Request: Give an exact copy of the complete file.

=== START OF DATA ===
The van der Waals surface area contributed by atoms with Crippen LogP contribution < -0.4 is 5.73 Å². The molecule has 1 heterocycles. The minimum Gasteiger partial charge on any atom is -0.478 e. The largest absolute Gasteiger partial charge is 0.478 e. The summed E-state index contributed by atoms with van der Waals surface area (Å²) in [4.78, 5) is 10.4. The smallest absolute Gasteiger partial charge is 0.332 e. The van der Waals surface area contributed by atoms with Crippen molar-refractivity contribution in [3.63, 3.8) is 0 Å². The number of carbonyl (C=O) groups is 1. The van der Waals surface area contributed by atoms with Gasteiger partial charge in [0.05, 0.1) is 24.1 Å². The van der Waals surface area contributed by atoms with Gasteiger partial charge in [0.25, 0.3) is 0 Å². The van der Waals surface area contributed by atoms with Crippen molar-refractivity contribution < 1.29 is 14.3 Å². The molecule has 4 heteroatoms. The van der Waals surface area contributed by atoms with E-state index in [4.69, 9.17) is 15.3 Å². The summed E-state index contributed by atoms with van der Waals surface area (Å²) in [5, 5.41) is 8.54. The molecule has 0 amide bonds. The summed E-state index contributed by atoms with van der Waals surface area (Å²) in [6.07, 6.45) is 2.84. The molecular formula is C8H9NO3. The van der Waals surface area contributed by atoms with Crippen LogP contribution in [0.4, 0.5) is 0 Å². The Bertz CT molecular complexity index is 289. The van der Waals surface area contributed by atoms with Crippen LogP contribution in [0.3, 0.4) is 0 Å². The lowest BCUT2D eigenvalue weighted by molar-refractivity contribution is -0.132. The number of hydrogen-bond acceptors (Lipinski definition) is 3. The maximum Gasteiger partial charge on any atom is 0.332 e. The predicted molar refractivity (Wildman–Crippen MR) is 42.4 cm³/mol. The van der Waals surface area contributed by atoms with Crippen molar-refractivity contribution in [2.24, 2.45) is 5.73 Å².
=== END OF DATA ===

The van der Waals surface area contributed by atoms with Crippen LogP contribution < -0.4 is 5.73 Å². The molecule has 1 heterocycles. The minimum Gasteiger partial charge on any atom is -0.478 e. The largest absolute Gasteiger partial charge is 0.478 e. The summed E-state index contributed by atoms with van der Waals surface area (Å²) in [4.78, 5) is 10.4. The smallest absolute Gasteiger partial charge is 0.332 e. The van der Waals surface area contributed by atoms with Crippen molar-refractivity contribution in [3.63, 3.8) is 0 Å². The number of carbonyl (C=O) groups is 1. The van der Waals surface area contributed by atoms with Gasteiger partial charge in [0.05, 0.1) is 24.1 Å². The van der Waals surface area contributed by atoms with Gasteiger partial charge in [0.25, 0.3) is 0 Å². The van der Waals surface area contributed by atoms with Crippen molar-refractivity contribution < 1.29 is 14.3 Å². The molecule has 4 heteroatoms. The van der Waals surface area contributed by atoms with E-state index in [4.69, 9.17) is 15.3 Å². The summed E-state index contributed by atoms with van der Waals surface area (Å²) in [5, 5.41) is 8.54. The molecule has 0 amide bonds. The summed E-state index contributed by atoms with van der Waals surface area (Å²) in [6.07, 6.45) is 2.84. The molecular formula is C8H9NO3. The van der Waals surface area contributed by atoms with Crippen LogP contribution in [0.4, 0.5) is 0 Å². The Bertz CT molecular complexity index is 289. The van der Waals surface area contributed by atoms with Crippen LogP contribution in [0.3, 0.4) is 0 Å². The lowest BCUT2D eigenvalue weighted by molar-refractivity contribution is -0.132. The number of hydrogen-bond acceptors (Lipinski definition) is 3. The maximum Gasteiger partial charge on any atom is 0.332 e. The predicted molar refractivity (Wildman–Crippen MR) is 42.4 cm³/mol. The van der Waals surface area contributed by atoms with Crippen molar-refractivity contribution in [2.24, 2.45) is 5.73 Å².